In his own curious defense, Knight invoked what he called the John 8:7 Rule: "Let him who is without sin cast the first reprimand." Knight noted that seven of the tournament committee's nine members—including Kentucky athletic director and longtime Knight pal C.M. Newton—represent or have represented schools once guilty of NCAA rules infractions. Implicitly referring to the "purity" of his own program, Knight intoned, "I would cheerfully rescind this reprimand immediately if those on the committee in violation of the John 8:7 Rule will honor their pursuit of purity by stepping down."
While no one disputes that Knight has run a clean program during his 24 years in Bloomington, an unblemished record with the NCAA potentates is no bulwark, as Knight would like to believe, against his boorish, bullying behavior.
No Guts, No Glory
Baseball memorabilia collector Barry Halper (SI, May 22), whose cache of curiosa includes a lock of Babe Ruth's hair and an autographed photo of bone chips extracted from Ted Williams's elbow, has been emphatically denying that he covets Mickey Mantle's recently removed liver. "I've got Ty Cobb's dentures," he says. "That's as far as I'll go."
Reaction to the announced homecoming celebration for New York City native Mike Tyson has sent the former heavyweight champ's supporters reeling as if they'd been hit by a Buster Douglas left. The local Amsterdam News reported in early June that a "gala festival" for Tyson, featuring a parade and a musical tribute, had been planned for June 20 in Harlem. Event organizer Sylvester Leaks boasted that the celebration would "surpass anything ever accorded any sports figure in New York or the entire nation."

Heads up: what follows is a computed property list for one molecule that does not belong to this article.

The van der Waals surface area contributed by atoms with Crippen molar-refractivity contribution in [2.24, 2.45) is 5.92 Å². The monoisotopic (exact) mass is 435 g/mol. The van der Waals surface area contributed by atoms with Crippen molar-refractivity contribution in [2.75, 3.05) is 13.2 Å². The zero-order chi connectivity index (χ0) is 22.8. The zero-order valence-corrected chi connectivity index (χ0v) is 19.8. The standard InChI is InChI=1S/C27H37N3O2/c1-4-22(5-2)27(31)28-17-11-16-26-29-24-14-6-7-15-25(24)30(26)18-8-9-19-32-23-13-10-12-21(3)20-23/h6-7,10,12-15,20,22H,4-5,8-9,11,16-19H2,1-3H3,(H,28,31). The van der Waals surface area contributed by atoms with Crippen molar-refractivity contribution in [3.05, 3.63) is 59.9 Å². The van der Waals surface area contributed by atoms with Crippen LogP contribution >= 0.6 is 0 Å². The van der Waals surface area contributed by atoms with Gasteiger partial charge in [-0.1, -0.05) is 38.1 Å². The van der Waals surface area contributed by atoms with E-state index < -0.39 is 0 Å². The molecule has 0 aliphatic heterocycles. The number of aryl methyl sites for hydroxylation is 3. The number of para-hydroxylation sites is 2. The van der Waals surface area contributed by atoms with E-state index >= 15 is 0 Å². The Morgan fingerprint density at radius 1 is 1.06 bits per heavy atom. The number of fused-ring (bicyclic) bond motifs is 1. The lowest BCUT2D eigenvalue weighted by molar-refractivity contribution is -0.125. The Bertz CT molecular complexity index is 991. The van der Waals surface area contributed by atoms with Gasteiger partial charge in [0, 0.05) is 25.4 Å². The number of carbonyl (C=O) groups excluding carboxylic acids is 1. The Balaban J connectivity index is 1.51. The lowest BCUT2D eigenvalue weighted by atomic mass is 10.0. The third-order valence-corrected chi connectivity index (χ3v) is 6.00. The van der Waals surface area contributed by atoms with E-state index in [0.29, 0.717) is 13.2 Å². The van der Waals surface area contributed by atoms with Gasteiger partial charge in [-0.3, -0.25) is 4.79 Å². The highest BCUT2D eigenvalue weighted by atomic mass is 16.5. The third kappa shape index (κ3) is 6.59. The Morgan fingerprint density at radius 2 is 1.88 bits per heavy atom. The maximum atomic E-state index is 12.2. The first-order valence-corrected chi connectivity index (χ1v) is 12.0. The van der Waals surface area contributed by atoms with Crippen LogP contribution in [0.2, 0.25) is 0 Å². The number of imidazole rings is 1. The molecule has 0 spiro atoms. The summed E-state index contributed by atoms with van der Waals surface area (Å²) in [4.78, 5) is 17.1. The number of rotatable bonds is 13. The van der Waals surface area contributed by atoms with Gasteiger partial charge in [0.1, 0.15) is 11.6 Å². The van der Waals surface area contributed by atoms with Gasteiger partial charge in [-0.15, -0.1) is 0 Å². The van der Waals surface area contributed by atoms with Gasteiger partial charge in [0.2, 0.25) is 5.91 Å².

The counterpunching began almost immediately. The idea of feting a recently released rapist was condemned by columnists, mayor Rudolph Giuliani and a civic group that billed itself as the Committee for Rational African Americans Against the Parade (CRAAAP). Even the usually staid New York limes ran the tabloidlike headline on its op-ed page: WELCOME HOME, CONVICTED MOLESTER.
Gala backers, most notably New York congressman Charles Rangel, backed off. Even the normally mouthy Al Sharpton, another of the event's organizers, found himself against the ropes. In the end the occasion was scaled back to a couple of press conferences. That such a celebration was even proposed reflects Tyson's enduring appeal. But it's one thing to allow him to put his past behind him, quite another to extend a hero's welcome suggesting the civic credo Be Like Mike.
The Latest Fling
When we last left the International Hurling Society (SI, Jan. 9, et seq.), the Texas-based organization dedicated to the art, science and sport of throwing things was designing the world's largest trebuchet. Dubbed Thor, this medieval-style catapult will be capable of hurling a Buick across two football fields. In recent days, however, the IHS (1-800-HURL-R-US) has suffered numerous setbacks. On March 25 the prototype, Baby Thor, became incommoded while slinging a toilet. And in the latest issue of the IHS newsletter, Heave, an indignant Buick owner wrote, "It is one thing to catapult dead cows or pigs, but to think of hurling such a beautiful make of car really makes my blood boil."
Unbowed, the society will soon begin to recruit runners for a proposed 750-mile Tour de Thor that will culminate in the Buick launch later this year. Participants from around the country will run 10-mile legs while holding aloft the Torch of Thor. The torch will eventually wind up in Fort Worth and, in the tradition of Rube Goldberg, light the rope that trips the spring that throws the ball that hits the target that ushers in a new era of hurling.